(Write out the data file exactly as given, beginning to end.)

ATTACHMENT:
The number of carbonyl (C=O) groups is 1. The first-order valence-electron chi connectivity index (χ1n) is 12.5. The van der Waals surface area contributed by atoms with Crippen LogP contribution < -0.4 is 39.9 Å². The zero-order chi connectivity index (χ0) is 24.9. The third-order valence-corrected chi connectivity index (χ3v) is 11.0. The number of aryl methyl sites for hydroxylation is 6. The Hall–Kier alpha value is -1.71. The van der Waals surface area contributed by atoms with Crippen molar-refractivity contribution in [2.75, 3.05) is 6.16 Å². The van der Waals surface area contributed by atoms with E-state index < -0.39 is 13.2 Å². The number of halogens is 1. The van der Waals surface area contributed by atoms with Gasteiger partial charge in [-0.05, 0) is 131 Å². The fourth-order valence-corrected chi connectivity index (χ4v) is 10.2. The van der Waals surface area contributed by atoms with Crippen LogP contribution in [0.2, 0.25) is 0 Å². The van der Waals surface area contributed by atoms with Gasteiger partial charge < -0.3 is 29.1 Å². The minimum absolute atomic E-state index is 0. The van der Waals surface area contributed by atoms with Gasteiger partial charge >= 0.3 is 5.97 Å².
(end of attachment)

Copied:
The number of carbonyl (C=O) groups is 1. The first-order valence-electron chi connectivity index (χ1n) is 12.5. The van der Waals surface area contributed by atoms with Crippen LogP contribution < -0.4 is 39.9 Å². The zero-order chi connectivity index (χ0) is 24.9. The third-order valence-corrected chi connectivity index (χ3v) is 11.0. The number of aryl methyl sites for hydroxylation is 6. The Hall–Kier alpha value is -1.71. The van der Waals surface area contributed by atoms with Crippen molar-refractivity contribution in [2.75, 3.05) is 6.16 Å². The van der Waals surface area contributed by atoms with E-state index < -0.39 is 13.2 Å². The number of halogens is 1. The van der Waals surface area contributed by atoms with Gasteiger partial charge in [-0.05, 0) is 131 Å². The fourth-order valence-corrected chi connectivity index (χ4v) is 10.2. The van der Waals surface area contributed by atoms with Crippen LogP contribution in [0.2, 0.25) is 0 Å². The van der Waals surface area contributed by atoms with Gasteiger partial charge < -0.3 is 29.1 Å². The minimum absolute atomic E-state index is 0. The van der Waals surface area contributed by atoms with Gasteiger partial charge >= 0.3 is 5.97 Å².